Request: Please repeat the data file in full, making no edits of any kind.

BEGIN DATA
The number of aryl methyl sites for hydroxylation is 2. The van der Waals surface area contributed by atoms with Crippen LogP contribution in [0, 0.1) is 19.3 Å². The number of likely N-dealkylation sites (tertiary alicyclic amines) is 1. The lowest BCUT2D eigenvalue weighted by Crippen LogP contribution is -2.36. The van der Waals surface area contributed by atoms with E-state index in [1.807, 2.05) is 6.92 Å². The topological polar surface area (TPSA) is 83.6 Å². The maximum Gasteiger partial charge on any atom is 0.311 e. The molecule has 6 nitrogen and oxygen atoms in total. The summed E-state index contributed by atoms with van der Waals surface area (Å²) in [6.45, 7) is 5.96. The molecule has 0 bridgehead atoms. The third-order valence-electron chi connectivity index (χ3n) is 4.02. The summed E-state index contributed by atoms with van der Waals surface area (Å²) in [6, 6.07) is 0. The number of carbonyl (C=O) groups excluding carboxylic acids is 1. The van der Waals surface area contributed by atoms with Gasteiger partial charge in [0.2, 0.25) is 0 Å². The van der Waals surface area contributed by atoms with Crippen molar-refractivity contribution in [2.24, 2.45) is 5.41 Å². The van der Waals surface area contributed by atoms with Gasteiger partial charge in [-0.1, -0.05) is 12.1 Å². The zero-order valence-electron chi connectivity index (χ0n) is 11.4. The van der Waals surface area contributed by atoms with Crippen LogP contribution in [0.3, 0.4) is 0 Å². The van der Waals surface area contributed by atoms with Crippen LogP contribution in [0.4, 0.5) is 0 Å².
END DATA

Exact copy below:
The number of aryl methyl sites for hydroxylation is 2. The van der Waals surface area contributed by atoms with Crippen LogP contribution in [0, 0.1) is 19.3 Å². The number of likely N-dealkylation sites (tertiary alicyclic amines) is 1. The lowest BCUT2D eigenvalue weighted by Crippen LogP contribution is -2.36. The van der Waals surface area contributed by atoms with E-state index in [1.807, 2.05) is 6.92 Å². The topological polar surface area (TPSA) is 83.6 Å². The maximum Gasteiger partial charge on any atom is 0.311 e. The molecule has 6 nitrogen and oxygen atoms in total. The summed E-state index contributed by atoms with van der Waals surface area (Å²) in [6.45, 7) is 5.96. The molecule has 0 bridgehead atoms. The third-order valence-electron chi connectivity index (χ3n) is 4.02. The summed E-state index contributed by atoms with van der Waals surface area (Å²) in [6, 6.07) is 0. The number of carbonyl (C=O) groups excluding carboxylic acids is 1. The van der Waals surface area contributed by atoms with Gasteiger partial charge in [0.2, 0.25) is 0 Å². The van der Waals surface area contributed by atoms with Crippen molar-refractivity contribution in [2.24, 2.45) is 5.41 Å². The van der Waals surface area contributed by atoms with Gasteiger partial charge in [-0.1, -0.05) is 12.1 Å². The zero-order valence-electron chi connectivity index (χ0n) is 11.4. The van der Waals surface area contributed by atoms with Crippen LogP contribution in [0.3, 0.4) is 0 Å². The van der Waals surface area contributed by atoms with Crippen LogP contribution in [0.4, 0.5) is 0 Å².